The number of hours ambulances spent waiting to offload patients in parts of England is “off the scale”, the Royal College of Emergency Medicine says.
Data leaked to BBC News shows ambulance waiting times at hospitals in the South East rose by 36% in December compared to the same month in 2019.
People are also having to wait longer for ambulances to arrive when called.
Ambulance services say it is taking longer to hand over patients but they are doing all they can to meet demand.
It comes as the NHS faces unprecedented pressure because of the Covid pandemic.
‘On its knees’
A paramedic working in London told BBC News he had encountered patients left waiting up to 12 hours for an ambulance in the last week.
One patient in London with a broken leg had to wait outside at night for six hours before an ambulance arrived to collect him, he said.
On another occasion, paramedics were called to attend to a young man with Covid-19 whose oxygen levels were “so low”. He was given oxygen when they arrived – but that was eight hours after the ambulance was called.
Incidents such as these are “dangerous” and the service is “on its knees”, the paramedic added.
The figures also show that at one point on Monday this week more than 700 patients were left waiting for an ambulance to arrive in London when none was available.
On Tuesday, a patient with what is classed as a Category One emergency, meaning their condition was life threatening, waited more than 70 minutes for an ambulance.
Callouts for such seriously unwell patients should take seven minutes on average.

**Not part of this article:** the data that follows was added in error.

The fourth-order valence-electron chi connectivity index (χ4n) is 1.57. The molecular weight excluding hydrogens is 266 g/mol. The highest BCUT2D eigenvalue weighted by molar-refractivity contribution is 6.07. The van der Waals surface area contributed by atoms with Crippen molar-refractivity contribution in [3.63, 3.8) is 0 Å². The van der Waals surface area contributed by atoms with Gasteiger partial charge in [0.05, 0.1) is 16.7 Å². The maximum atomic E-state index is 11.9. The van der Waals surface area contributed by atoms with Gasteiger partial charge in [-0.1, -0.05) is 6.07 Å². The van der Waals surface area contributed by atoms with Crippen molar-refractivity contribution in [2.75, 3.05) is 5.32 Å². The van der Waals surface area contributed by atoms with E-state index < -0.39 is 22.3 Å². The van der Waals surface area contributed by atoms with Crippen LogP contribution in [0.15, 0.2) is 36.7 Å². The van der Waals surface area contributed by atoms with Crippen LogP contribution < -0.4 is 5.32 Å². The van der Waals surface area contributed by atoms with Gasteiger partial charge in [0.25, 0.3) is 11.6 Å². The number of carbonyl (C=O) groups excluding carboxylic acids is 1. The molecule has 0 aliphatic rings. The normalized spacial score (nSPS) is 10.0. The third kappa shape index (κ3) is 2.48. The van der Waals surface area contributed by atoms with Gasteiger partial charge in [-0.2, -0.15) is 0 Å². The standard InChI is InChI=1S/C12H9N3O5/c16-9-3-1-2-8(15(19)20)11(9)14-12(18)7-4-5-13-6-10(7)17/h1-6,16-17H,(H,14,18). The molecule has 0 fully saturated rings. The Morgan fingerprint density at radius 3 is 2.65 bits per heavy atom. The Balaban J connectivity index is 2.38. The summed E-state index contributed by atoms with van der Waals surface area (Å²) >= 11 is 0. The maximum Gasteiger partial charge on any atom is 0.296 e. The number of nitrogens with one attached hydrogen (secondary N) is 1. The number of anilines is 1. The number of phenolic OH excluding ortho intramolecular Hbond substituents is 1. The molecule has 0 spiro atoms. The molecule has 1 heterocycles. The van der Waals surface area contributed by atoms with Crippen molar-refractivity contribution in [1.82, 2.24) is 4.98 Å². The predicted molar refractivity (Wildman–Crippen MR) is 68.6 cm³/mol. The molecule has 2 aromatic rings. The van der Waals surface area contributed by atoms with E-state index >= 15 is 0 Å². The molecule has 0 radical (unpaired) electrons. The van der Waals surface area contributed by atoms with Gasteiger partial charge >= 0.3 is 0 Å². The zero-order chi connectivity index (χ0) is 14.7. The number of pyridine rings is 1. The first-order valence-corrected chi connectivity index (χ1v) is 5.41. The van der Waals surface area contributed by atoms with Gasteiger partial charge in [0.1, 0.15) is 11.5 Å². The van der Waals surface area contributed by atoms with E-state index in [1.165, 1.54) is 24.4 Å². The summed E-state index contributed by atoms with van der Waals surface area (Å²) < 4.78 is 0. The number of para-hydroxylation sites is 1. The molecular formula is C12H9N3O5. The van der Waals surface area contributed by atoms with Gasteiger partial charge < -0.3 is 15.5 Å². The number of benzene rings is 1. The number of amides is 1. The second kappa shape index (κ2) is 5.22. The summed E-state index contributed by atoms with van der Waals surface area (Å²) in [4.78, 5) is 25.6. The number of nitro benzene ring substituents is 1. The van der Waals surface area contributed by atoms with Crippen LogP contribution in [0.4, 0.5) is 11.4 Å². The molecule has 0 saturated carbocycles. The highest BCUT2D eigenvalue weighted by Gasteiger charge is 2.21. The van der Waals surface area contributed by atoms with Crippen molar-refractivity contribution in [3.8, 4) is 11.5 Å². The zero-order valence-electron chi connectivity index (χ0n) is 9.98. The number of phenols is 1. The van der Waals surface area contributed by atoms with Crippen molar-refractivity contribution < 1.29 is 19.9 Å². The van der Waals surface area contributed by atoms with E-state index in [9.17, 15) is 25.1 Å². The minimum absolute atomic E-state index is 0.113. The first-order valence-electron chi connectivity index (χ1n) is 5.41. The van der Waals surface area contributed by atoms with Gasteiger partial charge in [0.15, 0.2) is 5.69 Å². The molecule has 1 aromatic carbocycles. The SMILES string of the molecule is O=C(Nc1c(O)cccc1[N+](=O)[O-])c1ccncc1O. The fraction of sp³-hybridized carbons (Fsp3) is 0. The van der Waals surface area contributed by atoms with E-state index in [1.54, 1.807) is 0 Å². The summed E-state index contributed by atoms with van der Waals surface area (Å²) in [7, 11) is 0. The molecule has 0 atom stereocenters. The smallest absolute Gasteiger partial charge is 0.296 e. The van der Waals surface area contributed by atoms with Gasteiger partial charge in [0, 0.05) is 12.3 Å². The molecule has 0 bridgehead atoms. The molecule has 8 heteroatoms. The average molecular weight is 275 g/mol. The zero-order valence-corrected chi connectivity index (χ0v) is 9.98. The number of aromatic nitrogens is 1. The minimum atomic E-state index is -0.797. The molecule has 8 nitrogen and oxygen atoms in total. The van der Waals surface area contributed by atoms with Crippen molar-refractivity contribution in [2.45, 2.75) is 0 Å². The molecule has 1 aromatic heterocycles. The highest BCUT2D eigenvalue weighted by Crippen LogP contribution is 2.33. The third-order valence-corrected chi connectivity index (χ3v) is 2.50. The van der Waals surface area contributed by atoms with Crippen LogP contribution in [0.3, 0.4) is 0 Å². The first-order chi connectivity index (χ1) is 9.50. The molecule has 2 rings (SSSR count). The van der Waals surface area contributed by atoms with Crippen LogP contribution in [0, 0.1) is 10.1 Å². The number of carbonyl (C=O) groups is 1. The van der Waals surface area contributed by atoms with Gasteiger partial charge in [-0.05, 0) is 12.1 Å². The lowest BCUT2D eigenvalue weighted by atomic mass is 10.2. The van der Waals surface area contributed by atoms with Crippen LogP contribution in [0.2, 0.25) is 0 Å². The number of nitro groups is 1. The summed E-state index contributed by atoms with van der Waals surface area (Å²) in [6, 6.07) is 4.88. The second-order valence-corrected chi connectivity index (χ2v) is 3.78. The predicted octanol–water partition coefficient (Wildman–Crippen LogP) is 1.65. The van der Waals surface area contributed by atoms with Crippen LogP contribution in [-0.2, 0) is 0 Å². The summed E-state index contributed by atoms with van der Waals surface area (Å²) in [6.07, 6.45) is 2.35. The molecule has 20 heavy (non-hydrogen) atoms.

Different statistics obtained by BBC News highlight the number of hours spent waiting to offload patients at hospitals half an hour after ambulances arrived at hospitals in the South East.
South East Coast Ambulance service lost 7,803 hours queuing outside hospitals, an increase on 5,732 hours in 2019.
Kent saw the greatest rise in this period. One of its hospitals, Medway Maritime Hospital, saw a doubling in ambulance waiting times.
These figures are “off the scale”, according to Royal College of Emergency Medicine Vice President Adrian Boyle.
“It is not because more ambulances are being called, it’s because the amount of time they’re spending outside a hospital has increased,” he said.
Dr Boyle says ambulances left queuing outside hospitals meant crews were not available to respond to other emergencies.
He says services are facing a “crisis” unlike any other he has seen.
“People may feel they have a winter crisis every year but this is a different order of magnitude”, he added.
“This is the worst winter crisis I’ve been through in my 25 years of practising as a doctor.”
Ambulance services say they are are doing everything they can to meet the demand.
A London Ambulance Service Trust spokesperson said: “We are continuing to prioritise the most seriously ill and injured patients, and our team of trained clinicians in our control rooms are working hard to monitor and maintain contact with many other patients as needed while they are waiting for ambulance crews to arrive.”
A South East Coast Ambulance Service Trust spokesperson said: “We are doing everything we can to increase the number of staff available to meet this demand, including increasing overtime, to ensure crews are as available as possible to respond to patients in the community.”
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